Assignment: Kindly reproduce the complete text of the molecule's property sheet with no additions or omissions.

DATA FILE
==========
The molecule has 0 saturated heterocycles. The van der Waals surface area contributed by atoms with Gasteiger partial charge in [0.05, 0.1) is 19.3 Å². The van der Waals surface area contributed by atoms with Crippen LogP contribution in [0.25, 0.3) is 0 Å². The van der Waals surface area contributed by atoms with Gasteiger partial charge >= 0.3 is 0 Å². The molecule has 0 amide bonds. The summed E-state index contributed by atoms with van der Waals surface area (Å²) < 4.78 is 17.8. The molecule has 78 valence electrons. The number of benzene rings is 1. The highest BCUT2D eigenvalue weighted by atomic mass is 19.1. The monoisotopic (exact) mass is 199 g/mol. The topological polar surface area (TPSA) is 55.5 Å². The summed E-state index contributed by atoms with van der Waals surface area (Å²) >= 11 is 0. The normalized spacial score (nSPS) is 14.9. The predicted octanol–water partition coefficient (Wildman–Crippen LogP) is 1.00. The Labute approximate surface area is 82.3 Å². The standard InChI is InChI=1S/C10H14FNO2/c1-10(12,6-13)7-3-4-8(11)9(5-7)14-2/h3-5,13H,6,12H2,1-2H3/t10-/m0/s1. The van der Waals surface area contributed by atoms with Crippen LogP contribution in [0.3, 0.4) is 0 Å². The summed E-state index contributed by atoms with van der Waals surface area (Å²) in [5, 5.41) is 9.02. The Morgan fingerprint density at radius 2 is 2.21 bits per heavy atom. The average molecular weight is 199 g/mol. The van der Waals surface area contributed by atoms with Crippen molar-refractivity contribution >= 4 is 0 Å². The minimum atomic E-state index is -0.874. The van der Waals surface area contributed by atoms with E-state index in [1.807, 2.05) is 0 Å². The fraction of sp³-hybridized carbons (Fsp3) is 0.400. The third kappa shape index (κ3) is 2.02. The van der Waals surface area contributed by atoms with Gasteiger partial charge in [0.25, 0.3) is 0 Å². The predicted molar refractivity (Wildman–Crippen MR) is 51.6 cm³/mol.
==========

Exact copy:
The molecule has 0 saturated heterocycles. The van der Waals surface area contributed by atoms with Gasteiger partial charge in [0.05, 0.1) is 19.3 Å². The van der Waals surface area contributed by atoms with Crippen LogP contribution in [0.25, 0.3) is 0 Å². The van der Waals surface area contributed by atoms with Gasteiger partial charge >= 0.3 is 0 Å². The molecule has 0 amide bonds. The summed E-state index contributed by atoms with van der Waals surface area (Å²) < 4.78 is 17.8. The molecule has 78 valence electrons. The number of benzene rings is 1. The highest BCUT2D eigenvalue weighted by atomic mass is 19.1. The monoisotopic (exact) mass is 199 g/mol. The topological polar surface area (TPSA) is 55.5 Å². The summed E-state index contributed by atoms with van der Waals surface area (Å²) >= 11 is 0. The normalized spacial score (nSPS) is 14.9. The predicted octanol–water partition coefficient (Wildman–Crippen LogP) is 1.00. The Labute approximate surface area is 82.3 Å². The standard InChI is InChI=1S/C10H14FNO2/c1-10(12,6-13)7-3-4-8(11)9(5-7)14-2/h3-5,13H,6,12H2,1-2H3/t10-/m0/s1. The van der Waals surface area contributed by atoms with Crippen LogP contribution in [0.3, 0.4) is 0 Å². The summed E-state index contributed by atoms with van der Waals surface area (Å²) in [5, 5.41) is 9.02. The Morgan fingerprint density at radius 2 is 2.21 bits per heavy atom. The average molecular weight is 199 g/mol. The van der Waals surface area contributed by atoms with Crippen molar-refractivity contribution >= 4 is 0 Å². The minimum atomic E-state index is -0.874. The van der Waals surface area contributed by atoms with E-state index in [1.807, 2.05) is 0 Å². The fraction of sp³-hybridized carbons (Fsp3) is 0.400. The third kappa shape index (κ3) is 2.02. The van der Waals surface area contributed by atoms with Gasteiger partial charge in [0.25, 0.3) is 0 Å². The predicted molar refractivity (Wildman–Crippen MR) is 51.6 cm³/mol.